12 essays on spear/Hōzōinryū written by Kagita Chūbee (1957 - 2011), 20th sōke (headmaster) of the Hōzōinryū.

First published in the Nara town magazine Ubusuna, 2009.

Essays by the 20th sōke of the Hōzōinryū

Written by Kagita Chūbee, 20th sōke (headmaster) of the Hōzōinryū

Happy new year.

I feel honoured to have the opportunity to write on the sōjutsu of the Hōzōinryū and would be glad if you would follow me through the 12 episodes that will be published here in the course of this year.

Written by Kagita Chūbee, 20th sōke (headmaster) of the Hōzōinryū

Yari and Hoko

This time I would like to write about the types of spears called yari and hoko.

Written by Kagita Chūbee, 20th sōke of the Hōzōinryū

Hōzōin Kakuzenbō Hōin Inei

Inei, the founder of the Hōzōinryū Sōjutsus, was born in the first year of Daiei (1521) as the second son of Nakamikado Tajima Inei who was a warrior monk of the Kōfukuji1. The Nakamikados were descendants of Prince Toneri2, who had been the fourth son of Emperor Tenmu3, and originally went by the family name Sakaguchi. Their ancestor Sakaguchi Musashi Nobutane had been a very strong and brave man. He loved the martial arts and was feared by everbody as the wild Musashi. In the battle of Kasagi castle in the first year of Genkō (1331), which took place during the Genkō4 war in which he fought on the emperor's side, he distingished himself and was rewarded with a sword and the family name Nakamikado by Emperor Go-Daigo5.

Written by Kagita Chūbee, 20th sōke of the Hōzōinryū

Yagyū and Hōzōin

The region called Yagyū1 was located 36 km away from Kyōto and more than 10 km away from Nara. In the East it bordered upon the province of Iga which made it very easy to obtain information about the powerful clans in all of Japan2. Due to its abundance of water the region was very fertile. Furthermore Yagyū together with Nara and Iga was an area that produced a lot of martial artists, amongst others the Yagyū clan with the sword, Hōzōin Inei and Takada Matabee with the spear, Bōan3 with naginata and spear, Heki Danjō Masatsugu4 with bow and arrow or the members of the ninja school Igaryū.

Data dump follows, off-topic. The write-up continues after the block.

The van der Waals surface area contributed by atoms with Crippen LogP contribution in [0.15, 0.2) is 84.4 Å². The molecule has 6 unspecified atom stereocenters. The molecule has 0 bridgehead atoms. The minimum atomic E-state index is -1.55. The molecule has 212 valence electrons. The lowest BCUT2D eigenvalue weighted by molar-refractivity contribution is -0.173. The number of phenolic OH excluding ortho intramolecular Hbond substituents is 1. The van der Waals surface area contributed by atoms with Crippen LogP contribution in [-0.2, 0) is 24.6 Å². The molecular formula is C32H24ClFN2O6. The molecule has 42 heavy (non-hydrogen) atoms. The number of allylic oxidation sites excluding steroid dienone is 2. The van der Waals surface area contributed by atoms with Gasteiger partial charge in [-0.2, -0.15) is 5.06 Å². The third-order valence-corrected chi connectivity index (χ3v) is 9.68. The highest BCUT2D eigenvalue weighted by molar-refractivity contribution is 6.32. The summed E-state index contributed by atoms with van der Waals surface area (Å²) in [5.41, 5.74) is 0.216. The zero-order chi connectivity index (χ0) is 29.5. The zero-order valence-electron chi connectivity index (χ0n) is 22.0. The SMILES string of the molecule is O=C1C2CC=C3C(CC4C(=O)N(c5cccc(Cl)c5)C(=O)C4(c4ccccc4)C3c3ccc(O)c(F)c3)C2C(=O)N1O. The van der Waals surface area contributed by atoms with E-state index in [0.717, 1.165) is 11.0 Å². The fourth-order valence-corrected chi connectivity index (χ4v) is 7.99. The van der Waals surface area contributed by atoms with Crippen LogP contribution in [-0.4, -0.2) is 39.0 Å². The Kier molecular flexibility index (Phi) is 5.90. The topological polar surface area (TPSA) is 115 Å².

Von Kagita Chūbee, 20. Sōke der Hōzōinryū

Musashi and the Hōzōinryū

The Hōzōinryū was the largest Sōjutsu school during the Edo period, but that its name ist still known nowadays presumably is due to Yoshikawa Eiji's1 novel "Musashi"2.

Written by Kagita Chūbee, 20th sōke of the Hōzōinryū

The Genealogy of Hōzōinryū Sōjutsu

As I already wrote in the May issue Hōzōinryū Sōjutsu was founded by Inei and subsequently developed into Japan's biggest Sōjutsu school. One reason for this was of course the outstanding quality of the techniques of handling a sickle-spear which Inei had worked up. The other reason was the fact that a lot of excellent disciples gathered in the Hōzōinryū who systematized and developed Inei's techniques further and further from generation to generation until the school had spread all over Japan.

Written by Kagita Chūbee, 20th sōke of the Hōzōinryū

The Return of the Hōzōinryū Sōjutsu to Nara

There is a mysterious relationship between the Hōzōinryū Sōjutsu and the family Kagita. In the year Shōwa 33 (1958) my late father Chūzaburō constructed the first toll highway in Japan which lead through the Kōenzan, a mountain in the west of Nara. One feeding road to this highway was built next to the cemetary of the temple Byakugōji. On this occasion my father discovered the tombs of Hōzōin Kakuzenbō Inei an his successors. This was the beginning of the previously mentioned relationship.

Written by Kagita Chūbee, 20th sōke of the Hōzōinryū

Kawaji Toshiakira and the Hōzōinryū Sōjutsu

Kawaji Toshiakira (1801 - 1868) was an outstanding character of the late Edo period. He held various important positions in the administration of the shogunate and is especially renowned as the signatory of the Treaty of Shimoda1 and as an advocate of the oppinion that the four southern islands of the Kuril Islands were Japanese territory.

Written by Kagita Chūbee, 20th sōke of the Hōzōinryū

Historical traces of the Hōzōinryū

As I already wrote in the previous issue, the Hōzōin was still in existence at the end of the Edo period1 and sōjutsu was still taught there then. But during the anti Buddhist movement at the beginnig of the Meiji period2 its buildings were torn down and its land was expropriated. At that time regrettably its dōjō was lost as well as the archives of its writings. Thus there are only very few historic monuments related to the Hōzōinryū that are left today, which I would like to introduce below.